Various assay techniques may be employed depending on the design of the system. For example, the assay may involve measurement of the amount of product in a reaction involving the marker substance, or the measurement of a quantity proportional to the amount of product such as pH or optical density. The preferred embodiments of the process of the invention enable the detection of as few as ten particles and most preferably enable detection of a single particle.
The test set of the invention comprises a multiplicity of non-selfreplicating particles each of which carry a marker substance. The particles are of a size comparable to the microorganism sought to be confined by the barrier. The test set further includes means for assaying for the substance which can indicate the presence of a collection of at least 100, and preferably at least 25 particles, and a standard for correlating the results of the assay to the number of particles present in the trap or traps.
The sole FIGURE of the drawing is a curve of pH versus micrograms of niacin of the type useful as a standard in accordance with one embodiment of the invention.
The process and test set of the invention broadly are designed to test the reliability of barriers intended to limit or prohibit the movement of airborne microorganisms from one volume of air (or other gas) to another. Examples of such barriers include air curtains formed by directed air streams and baffles in biological and other types of containment cabinets, filters in air conditioning and forced air heating systems, and seals about ductwork, plenums, cooling towers, and related equipment. The process and test set of the invention may be used, for example, to determine the extent to which an installed biological containment cabinet permits leakage of airborne microorganisms from the workspace site into the ambient environment, or conversely, permits the introduction of external airborne particles into the workspace. The invention may also be used to test for leakage of microorganisms at points outside a containment installation, e.g., those constructed in connection with genetic engineering laboratories and clean rooms employed in the fabrication of solid state devices or used in connection with health care facilities.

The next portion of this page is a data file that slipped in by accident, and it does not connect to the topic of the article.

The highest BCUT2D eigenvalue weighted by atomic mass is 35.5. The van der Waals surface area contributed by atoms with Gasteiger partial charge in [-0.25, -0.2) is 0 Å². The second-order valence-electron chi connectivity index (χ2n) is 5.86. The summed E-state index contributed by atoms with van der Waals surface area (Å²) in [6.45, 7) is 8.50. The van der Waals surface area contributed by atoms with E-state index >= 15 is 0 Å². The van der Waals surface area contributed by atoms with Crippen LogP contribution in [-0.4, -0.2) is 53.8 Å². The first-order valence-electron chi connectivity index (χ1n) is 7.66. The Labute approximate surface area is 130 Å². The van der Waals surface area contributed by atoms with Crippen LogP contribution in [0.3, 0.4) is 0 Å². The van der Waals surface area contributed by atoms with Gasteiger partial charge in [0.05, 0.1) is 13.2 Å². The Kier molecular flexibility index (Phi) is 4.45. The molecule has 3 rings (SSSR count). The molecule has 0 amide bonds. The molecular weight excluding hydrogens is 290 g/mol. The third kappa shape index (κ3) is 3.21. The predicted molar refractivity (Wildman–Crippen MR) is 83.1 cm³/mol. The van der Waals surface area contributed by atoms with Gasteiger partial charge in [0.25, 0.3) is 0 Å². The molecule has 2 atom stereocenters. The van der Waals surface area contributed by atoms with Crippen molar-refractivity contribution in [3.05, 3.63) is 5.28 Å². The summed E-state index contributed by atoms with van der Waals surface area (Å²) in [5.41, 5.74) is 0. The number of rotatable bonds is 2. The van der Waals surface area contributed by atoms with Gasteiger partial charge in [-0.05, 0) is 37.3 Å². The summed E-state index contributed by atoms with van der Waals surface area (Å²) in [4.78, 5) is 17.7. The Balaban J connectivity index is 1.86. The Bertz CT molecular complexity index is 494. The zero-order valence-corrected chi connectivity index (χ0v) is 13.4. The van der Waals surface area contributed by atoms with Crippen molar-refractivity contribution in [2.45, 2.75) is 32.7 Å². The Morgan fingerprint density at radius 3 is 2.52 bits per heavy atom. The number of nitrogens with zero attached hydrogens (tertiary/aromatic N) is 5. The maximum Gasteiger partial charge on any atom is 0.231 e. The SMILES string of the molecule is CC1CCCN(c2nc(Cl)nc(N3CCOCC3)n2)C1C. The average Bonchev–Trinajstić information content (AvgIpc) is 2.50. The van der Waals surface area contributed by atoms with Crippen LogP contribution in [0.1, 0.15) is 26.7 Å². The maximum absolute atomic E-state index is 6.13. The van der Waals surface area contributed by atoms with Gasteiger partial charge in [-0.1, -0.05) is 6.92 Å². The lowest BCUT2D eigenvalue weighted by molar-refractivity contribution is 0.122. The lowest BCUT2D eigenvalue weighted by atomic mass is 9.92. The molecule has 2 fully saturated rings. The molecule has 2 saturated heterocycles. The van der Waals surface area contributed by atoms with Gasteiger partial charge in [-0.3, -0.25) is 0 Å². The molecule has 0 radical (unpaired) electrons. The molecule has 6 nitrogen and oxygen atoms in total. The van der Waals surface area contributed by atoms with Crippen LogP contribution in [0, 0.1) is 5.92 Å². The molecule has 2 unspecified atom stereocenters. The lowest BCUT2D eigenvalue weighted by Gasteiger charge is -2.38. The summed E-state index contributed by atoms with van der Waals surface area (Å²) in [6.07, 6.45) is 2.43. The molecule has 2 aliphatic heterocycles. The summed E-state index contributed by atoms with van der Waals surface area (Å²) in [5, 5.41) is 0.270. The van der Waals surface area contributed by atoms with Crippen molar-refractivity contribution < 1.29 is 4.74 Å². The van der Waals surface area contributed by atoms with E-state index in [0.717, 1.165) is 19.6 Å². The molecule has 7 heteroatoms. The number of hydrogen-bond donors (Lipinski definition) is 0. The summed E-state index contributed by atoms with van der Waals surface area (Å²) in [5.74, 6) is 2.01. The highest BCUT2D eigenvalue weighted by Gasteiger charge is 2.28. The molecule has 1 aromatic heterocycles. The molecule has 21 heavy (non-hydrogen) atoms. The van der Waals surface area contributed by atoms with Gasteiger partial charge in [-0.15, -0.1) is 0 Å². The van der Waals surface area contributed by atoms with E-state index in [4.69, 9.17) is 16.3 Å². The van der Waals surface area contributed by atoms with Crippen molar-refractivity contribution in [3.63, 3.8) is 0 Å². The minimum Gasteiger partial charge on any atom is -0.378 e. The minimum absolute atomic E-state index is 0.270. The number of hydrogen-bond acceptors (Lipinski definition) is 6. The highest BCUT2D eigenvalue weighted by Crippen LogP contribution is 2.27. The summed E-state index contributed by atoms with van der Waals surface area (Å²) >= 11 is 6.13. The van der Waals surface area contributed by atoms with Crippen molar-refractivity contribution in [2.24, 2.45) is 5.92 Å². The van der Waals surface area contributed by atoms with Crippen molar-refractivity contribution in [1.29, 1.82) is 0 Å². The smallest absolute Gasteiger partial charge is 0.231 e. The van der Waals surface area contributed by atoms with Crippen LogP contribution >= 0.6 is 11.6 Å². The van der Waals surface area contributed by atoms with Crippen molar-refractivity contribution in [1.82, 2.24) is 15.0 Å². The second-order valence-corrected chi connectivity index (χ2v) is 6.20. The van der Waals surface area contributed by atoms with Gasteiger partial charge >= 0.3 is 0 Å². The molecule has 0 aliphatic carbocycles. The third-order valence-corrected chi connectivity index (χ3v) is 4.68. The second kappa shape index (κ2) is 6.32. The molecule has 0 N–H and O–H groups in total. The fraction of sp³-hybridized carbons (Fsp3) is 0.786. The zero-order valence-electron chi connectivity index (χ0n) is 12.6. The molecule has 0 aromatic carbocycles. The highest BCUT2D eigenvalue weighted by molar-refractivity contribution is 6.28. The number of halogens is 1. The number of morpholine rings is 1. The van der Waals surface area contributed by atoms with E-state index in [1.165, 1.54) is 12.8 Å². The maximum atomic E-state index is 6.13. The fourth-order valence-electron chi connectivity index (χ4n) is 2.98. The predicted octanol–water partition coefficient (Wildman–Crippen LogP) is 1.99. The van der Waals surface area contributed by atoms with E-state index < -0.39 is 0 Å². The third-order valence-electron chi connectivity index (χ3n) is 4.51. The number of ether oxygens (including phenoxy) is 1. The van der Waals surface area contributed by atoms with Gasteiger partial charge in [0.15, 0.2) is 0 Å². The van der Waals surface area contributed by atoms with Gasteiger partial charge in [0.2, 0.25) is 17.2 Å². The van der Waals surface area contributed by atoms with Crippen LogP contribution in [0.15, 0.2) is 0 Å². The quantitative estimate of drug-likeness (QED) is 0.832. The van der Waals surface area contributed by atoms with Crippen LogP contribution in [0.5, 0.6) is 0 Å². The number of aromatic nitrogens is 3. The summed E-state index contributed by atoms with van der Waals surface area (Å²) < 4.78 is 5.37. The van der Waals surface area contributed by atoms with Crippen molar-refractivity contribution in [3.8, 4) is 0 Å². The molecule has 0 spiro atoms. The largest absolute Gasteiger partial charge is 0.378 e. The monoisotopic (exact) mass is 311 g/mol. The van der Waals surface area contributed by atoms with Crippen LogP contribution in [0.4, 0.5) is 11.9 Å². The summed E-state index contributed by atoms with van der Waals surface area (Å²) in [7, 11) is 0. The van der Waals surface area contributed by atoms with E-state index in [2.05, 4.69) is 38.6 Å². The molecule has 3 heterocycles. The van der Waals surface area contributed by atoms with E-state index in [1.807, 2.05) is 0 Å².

There are several reasons why conventional bacterial aerosol tracer tests employing live microorganisms have limited use in testing these types of facilities. First, the conventional tests inherently involve the risk of contaminating workspace with countless live microorganisms that may be difficult to kill or remove. Second, there is a finite probabililty that the organism used for testing may already be present in the air volume where the traps are located. This can lead to false positive results if one or more of the ambient microorganisms are trapped during the assay.